5 3.8816 3.8726 3.8524 3.8604
6 3.8817 3.8728 3.8528 3.8594
7 3.8818 3.8729 3.8517 3.8599
8 3.8819 3.8741 3.8519 3.8594
9 3.8818 3.8746 3.8519 3.8573
Average 3.8810 3.8719 3.8539 3.8612

Different criteria can then be used to determine the model specifications and parameters. Following the MSE minimization principle when identifying the appropriate model specifications, the chosen model specifications from results in Table 4 are Coiflet 2 wavelet family with hard threshold strategy at decomposition level 7.

Meanwhile, we propose the entropy maximization principle as the criteria when identifying the appropriate model specifications. Experiment results for different model specifications and parameters are listed in Table 5.


Wavelets

1 3.3462 1.9278 0.5385 0.9922
2 3.7502 3.0319 2.1602 2.3601
3 3.9625 3.1196 2.5694 2.7095
4 3.8269 3.1158 2.5220 2.5955
5 3.8084 3.2815 2.4967 3.1538
6 3.8023 3.4627 2.4291 3.2342
7 3.8048 3.5441 2.5636 3.4439
8 3.8031 3.6604 2.5646 3.4929
9 3.7963 3.7501 2.5565 3.6166

From results in Table 5, the chosen model specifications are Coiflet 2, with hard threshold strategy at decomposition level 3.

Experiment results in Table 6 show that the proposed algorithm outperforms the benchmark VRW and VAR model, in terms of predictive accuracy. The Clark West test of equal predictive accuracy suggests that the performance gap is significant at 7% confidence level against the VRW model and 13% confidence level against VAR model. Meanwhile, experiment results also show that adopting the proposed entropy measure during the model parameter determination would lead to lower MSE and higher P value for its statistical significance performance out-of-sample compared to the currently dominant MSE measure. Out-of-sample performance comparisons for the proposed MWVAR using different criteria during the model parameter determination in-sample suggest that using the proposed entropy measure leads to improved model performance out-of-sample. The proposed MWVAR algorithm has achieved the lower MSE in general, compared with the algorithm performance using in-sample MSE as the criteria.


MSE (×10−5)

VRW 2.9557 N/A 0.1017
VAR 2.9518 N/A N/A
2.9481 0.0796 0.1537
2.9472 0.0671 0.1222

The performance improvement is attributed to the analysis of latent risk structure in the multiscale domain using wavelet analysis, as well as the best basis and parameters selection based on entropy maximization principle. These results further imply that the exchange rate data is complicated processes with a mixture of underlying DGPs of different natures. There may be redundant representation of the underlying latent structure since there lacks explicit and analytic solutions. The determination of best basis and parameters, heterogeneous in nature, hold the key to further performance improvement and more thorough understanding of the DGPs during the modeling process.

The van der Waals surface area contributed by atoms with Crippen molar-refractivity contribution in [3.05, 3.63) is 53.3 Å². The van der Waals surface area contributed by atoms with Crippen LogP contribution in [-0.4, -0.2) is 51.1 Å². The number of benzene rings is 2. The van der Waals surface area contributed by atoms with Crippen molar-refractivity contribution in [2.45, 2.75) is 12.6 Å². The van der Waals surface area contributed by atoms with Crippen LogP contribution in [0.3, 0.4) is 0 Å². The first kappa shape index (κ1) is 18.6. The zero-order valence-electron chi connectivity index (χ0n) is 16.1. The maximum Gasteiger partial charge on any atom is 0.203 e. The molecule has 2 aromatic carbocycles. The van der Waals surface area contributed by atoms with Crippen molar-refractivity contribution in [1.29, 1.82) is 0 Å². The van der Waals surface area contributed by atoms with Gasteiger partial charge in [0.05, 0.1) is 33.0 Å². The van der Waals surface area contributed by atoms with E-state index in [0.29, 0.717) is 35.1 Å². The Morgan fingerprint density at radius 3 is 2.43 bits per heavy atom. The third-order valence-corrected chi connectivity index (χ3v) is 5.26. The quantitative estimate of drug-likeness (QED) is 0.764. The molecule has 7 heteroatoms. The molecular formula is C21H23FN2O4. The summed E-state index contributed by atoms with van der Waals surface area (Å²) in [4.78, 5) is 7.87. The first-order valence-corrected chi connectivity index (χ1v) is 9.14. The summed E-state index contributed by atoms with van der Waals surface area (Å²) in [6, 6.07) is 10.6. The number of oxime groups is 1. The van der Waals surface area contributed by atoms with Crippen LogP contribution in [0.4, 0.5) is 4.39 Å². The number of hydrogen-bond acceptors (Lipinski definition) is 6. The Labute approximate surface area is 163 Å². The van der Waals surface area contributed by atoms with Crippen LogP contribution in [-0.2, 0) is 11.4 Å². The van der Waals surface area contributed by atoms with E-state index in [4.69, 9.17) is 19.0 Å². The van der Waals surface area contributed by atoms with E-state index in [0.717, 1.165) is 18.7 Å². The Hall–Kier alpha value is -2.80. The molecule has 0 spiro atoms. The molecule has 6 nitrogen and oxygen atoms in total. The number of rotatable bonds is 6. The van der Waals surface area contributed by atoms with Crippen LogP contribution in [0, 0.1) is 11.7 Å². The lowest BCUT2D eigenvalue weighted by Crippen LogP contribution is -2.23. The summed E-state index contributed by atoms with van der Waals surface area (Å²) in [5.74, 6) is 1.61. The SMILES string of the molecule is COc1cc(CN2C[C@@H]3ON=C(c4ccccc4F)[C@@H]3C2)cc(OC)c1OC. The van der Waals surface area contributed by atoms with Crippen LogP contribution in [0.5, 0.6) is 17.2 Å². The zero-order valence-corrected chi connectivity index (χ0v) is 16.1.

5. Conclusions

In this paper, we propose the HMH-based theoretical framework for exchange rate forecasting. Under the proposed theoretical framework we further propose the multivariate wavelet-based exchange rate forecasting algorithm, as one particular implementation. We find that the exchange rate behaviors are affected by noises and main trends, which have different characteristics. The separation of noises and data need to be conducted in a multiscale manner to recover the useful data for further modeling by VAR model. Results from empirical studies using the USD against RMB and Euro, as the typical pair, confirm the performance improvement of the proposed models, against the benchmark models. Work done in this paper suggests that the more accurate separation of data and noises leads to better behaved data and higher level of model generalizability.

Conflict of Interests

The authors declare that there is no conflict of interests regarding the publication of this paper.

Acknowledgments

The authors would like to express their sincere appreciation to the editor and the three anonymous referees for their valuable comments and suggestions, which helped improve the quality of the paper tremendously. This work is supported by the CityU Strategic Research Grant (no. 7004135), the National Natural Science Foundation of China (NSFC nos. 71201054 and 91224001), and the Fundamental Research Funds for the Central Universities (no. ZZ1315).